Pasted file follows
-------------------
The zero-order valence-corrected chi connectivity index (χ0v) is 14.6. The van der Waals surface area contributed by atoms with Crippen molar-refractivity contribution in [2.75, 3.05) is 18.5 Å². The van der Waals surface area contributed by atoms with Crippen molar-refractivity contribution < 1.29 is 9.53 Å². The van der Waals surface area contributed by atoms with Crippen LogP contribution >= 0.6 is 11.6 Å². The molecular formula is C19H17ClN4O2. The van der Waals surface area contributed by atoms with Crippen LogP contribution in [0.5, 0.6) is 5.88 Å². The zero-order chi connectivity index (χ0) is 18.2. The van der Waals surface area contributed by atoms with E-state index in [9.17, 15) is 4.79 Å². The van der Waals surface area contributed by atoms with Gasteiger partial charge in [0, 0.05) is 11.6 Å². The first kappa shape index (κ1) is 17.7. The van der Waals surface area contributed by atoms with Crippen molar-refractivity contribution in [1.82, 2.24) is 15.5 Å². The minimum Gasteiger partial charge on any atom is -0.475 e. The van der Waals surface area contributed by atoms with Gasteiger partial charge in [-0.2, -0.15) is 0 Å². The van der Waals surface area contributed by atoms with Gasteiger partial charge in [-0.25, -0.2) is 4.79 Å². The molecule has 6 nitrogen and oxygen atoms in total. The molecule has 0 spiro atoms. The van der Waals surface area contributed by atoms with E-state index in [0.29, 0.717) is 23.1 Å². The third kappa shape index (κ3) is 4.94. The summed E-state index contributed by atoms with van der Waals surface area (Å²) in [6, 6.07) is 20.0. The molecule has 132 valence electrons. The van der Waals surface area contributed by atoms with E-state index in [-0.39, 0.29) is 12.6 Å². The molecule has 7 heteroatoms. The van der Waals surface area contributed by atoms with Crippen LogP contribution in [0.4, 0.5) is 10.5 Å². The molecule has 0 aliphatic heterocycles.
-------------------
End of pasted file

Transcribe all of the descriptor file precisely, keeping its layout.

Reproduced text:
The zero-order valence-corrected chi connectivity index (χ0v) is 14.6. The van der Waals surface area contributed by atoms with Crippen molar-refractivity contribution in [2.75, 3.05) is 18.5 Å². The van der Waals surface area contributed by atoms with Crippen molar-refractivity contribution < 1.29 is 9.53 Å². The van der Waals surface area contributed by atoms with Crippen LogP contribution >= 0.6 is 11.6 Å². The molecular formula is C19H17ClN4O2. The van der Waals surface area contributed by atoms with Crippen LogP contribution in [0.5, 0.6) is 5.88 Å². The zero-order chi connectivity index (χ0) is 18.2. The van der Waals surface area contributed by atoms with E-state index in [9.17, 15) is 4.79 Å². The van der Waals surface area contributed by atoms with Gasteiger partial charge in [0, 0.05) is 11.6 Å². The first kappa shape index (κ1) is 17.7. The van der Waals surface area contributed by atoms with Crippen molar-refractivity contribution in [1.82, 2.24) is 15.5 Å². The minimum Gasteiger partial charge on any atom is -0.475 e. The van der Waals surface area contributed by atoms with Gasteiger partial charge in [-0.2, -0.15) is 0 Å². The van der Waals surface area contributed by atoms with Gasteiger partial charge in [-0.25, -0.2) is 4.79 Å². The molecule has 6 nitrogen and oxygen atoms in total. The molecule has 0 spiro atoms. The van der Waals surface area contributed by atoms with E-state index in [0.29, 0.717) is 23.1 Å². The third kappa shape index (κ3) is 4.94. The summed E-state index contributed by atoms with van der Waals surface area (Å²) in [6, 6.07) is 20.0. The molecule has 132 valence electrons. The van der Waals surface area contributed by atoms with E-state index in [-0.39, 0.29) is 12.6 Å². The molecule has 7 heteroatoms. The van der Waals surface area contributed by atoms with Crippen LogP contribution in [0.4, 0.5) is 10.5 Å². The molecule has 0 aliphatic heterocycles.